New (old) Casita owners - Fiberglass RV


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Old 09-13-2016, 08:59 AM   #1
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Name: Bill
Trailer: 1996 13' Casita
Michigan
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Smile New (old) Casita owners

My wife and I have traveled with a T@B trailer since 2006. During that time I have done a number of major modifications and improvements to the teardrop. We love it, and have cherished our travels in it, touring every State except Hawaii and Alaska. We have seen many different small trailers in our travels, and have admired the creativity and design that people have put into 'little homes on wheels'.
An opportunity to purchase a used 13' 1996 Casita presented itself a few weeks ago, and I found myself not being able to refuse the offer. The trailer has had some major modifications done to it over the years, and I don't like any of them. My intention is to spend the winter gutting and remodeling the trailer to fit our needs. One of the major modifications will include a permanent bed. As we have gotten older, our desire to "make our bed" nightly has diminished, and having some permanence is a major consideration in our modification plans.
I look forward to using this forum to get and share ideas. Working with a 'fiberglass RV' will be a new adventure, and I know from my participation in our teardrop forum that there will be many generous and helpful people who will be able to help me along the way.
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Old 09-13-2016, 09:04 AM   #2
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Welcome!
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Old 09-13-2016, 09:08 AM   #3
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Welcome, Bill!

Enjoy customizing your "new" Casita! Lots of great ideas in old threads, which you can best locate using the "Site Search/Google" option at the bottom of the "Search" menu in the blue bar under your log-in information.

One general tidbit that applies to most single-wall molded fiberglass trailers is that interior components help support and stabilize the shell. Providing support is something you will need to consider as you plan your rebuild.

Best wishes!
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Old 09-13-2016, 10:03 AM   #4
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Trailer: 1996 13' Casita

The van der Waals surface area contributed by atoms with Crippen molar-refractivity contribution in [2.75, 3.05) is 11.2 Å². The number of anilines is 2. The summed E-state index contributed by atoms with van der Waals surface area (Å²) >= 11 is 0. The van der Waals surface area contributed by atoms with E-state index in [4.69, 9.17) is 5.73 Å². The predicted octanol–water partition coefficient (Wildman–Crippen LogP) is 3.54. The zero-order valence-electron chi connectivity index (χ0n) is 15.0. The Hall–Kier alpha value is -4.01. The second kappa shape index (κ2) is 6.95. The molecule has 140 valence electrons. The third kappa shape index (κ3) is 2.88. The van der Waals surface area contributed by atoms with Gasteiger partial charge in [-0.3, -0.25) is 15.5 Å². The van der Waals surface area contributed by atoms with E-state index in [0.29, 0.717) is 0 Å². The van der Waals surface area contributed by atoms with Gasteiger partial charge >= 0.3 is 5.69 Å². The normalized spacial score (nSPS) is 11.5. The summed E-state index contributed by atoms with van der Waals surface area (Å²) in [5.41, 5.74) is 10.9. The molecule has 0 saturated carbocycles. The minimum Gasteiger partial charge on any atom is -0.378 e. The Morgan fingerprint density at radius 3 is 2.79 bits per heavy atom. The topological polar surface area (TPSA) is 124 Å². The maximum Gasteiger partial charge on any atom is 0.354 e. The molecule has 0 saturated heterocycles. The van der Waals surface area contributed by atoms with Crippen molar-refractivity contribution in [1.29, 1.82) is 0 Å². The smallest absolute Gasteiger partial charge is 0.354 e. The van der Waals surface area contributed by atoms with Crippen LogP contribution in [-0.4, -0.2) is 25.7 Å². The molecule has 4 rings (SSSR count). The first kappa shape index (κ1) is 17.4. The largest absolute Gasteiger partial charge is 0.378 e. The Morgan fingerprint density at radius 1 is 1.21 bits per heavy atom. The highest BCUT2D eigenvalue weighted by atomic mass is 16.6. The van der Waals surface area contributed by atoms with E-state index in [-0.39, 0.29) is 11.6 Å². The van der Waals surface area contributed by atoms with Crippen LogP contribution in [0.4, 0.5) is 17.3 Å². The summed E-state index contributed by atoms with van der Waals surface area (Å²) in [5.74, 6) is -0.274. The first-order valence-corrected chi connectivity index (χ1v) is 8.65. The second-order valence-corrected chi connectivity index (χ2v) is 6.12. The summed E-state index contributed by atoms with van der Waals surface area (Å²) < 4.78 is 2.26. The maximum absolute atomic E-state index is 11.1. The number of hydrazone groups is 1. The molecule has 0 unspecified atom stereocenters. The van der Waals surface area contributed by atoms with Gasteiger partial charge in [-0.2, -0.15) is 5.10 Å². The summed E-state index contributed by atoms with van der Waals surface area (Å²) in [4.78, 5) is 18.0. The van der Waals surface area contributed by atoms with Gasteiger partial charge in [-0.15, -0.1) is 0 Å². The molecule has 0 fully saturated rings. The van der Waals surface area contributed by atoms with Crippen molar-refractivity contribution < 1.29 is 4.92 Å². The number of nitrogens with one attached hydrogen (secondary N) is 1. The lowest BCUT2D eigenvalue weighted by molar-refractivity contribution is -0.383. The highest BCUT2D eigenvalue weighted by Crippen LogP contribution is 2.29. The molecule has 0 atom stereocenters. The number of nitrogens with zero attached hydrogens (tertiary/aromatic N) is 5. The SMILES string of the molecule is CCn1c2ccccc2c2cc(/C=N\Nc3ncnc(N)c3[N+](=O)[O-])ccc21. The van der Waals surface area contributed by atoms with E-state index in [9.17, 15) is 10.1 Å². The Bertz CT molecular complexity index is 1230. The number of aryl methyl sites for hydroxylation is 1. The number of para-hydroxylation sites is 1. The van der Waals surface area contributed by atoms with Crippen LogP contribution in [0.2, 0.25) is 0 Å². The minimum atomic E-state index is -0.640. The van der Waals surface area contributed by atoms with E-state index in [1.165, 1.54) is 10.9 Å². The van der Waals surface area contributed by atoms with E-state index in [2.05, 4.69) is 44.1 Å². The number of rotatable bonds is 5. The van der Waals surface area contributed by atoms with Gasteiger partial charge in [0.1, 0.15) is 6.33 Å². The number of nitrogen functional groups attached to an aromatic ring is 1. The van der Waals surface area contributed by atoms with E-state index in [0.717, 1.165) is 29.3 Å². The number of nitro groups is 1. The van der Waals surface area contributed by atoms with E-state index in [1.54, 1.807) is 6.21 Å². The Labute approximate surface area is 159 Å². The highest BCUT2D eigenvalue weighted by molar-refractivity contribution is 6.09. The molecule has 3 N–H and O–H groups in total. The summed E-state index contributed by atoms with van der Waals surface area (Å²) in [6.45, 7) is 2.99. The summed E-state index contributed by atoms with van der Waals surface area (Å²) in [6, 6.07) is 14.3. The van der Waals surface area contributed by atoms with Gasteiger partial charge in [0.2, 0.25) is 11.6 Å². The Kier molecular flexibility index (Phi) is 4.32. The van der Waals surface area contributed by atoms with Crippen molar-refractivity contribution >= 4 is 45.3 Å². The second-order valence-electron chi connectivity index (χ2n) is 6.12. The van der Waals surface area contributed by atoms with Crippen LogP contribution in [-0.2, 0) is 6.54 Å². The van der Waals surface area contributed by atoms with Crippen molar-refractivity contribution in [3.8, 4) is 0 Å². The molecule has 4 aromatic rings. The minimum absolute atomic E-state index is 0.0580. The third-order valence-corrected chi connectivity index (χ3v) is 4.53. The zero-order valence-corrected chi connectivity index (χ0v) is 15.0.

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Thanks!

Thanks Jon for the welcome!

I have wondered about, and considered that the shell of the Casita depends on the interior structures for support. In my situation, a previous owner removed much of that structure in their attempt to "open up the space".

Just a quick question to help me contemplate my designs. How do most people secure the structures to the fiberglass without drilling holes in the shell?

Bill
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Old 09-13-2016, 10:17 AM   #5
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Escape and many rehabbers epoxy wood blocks to the inside of the shell and screw into those.

For a wide-open look while preserving support without through-hull attachments, look up member Ian G's Boler rebuild: It Started As a Kitchen Reno- Project Boler. That should get your creative juices flowing!
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Old 09-13-2016, 11:37 AM   #6
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Nice to hear that you are moving over to a fiberglass trailer but |I am curious to know if there are any features of the TAB that you would like to incorporate into your Casita. I like the clean lines of the TAB and had thought a lot about getting one before discovering these trailers.
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Old 09-14-2016, 06:45 AM   #7
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Trailer: 1996 13' Casita
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T@B thoughts

Patricia,

Thanks for the welcome.

We were tent campers for many years who decide that we had earned our merit badges and it was okay to move on. We had been reluctant to buy a trailer because we really didn't want to leave a bigger carbon footprint then we were already. The lightness of the T@B and the fact that we could pull it with our Subaru Outback sold us. We found and bought our T@B on eBay. Even in 2006 we thought the price tag on new ones was outrageous.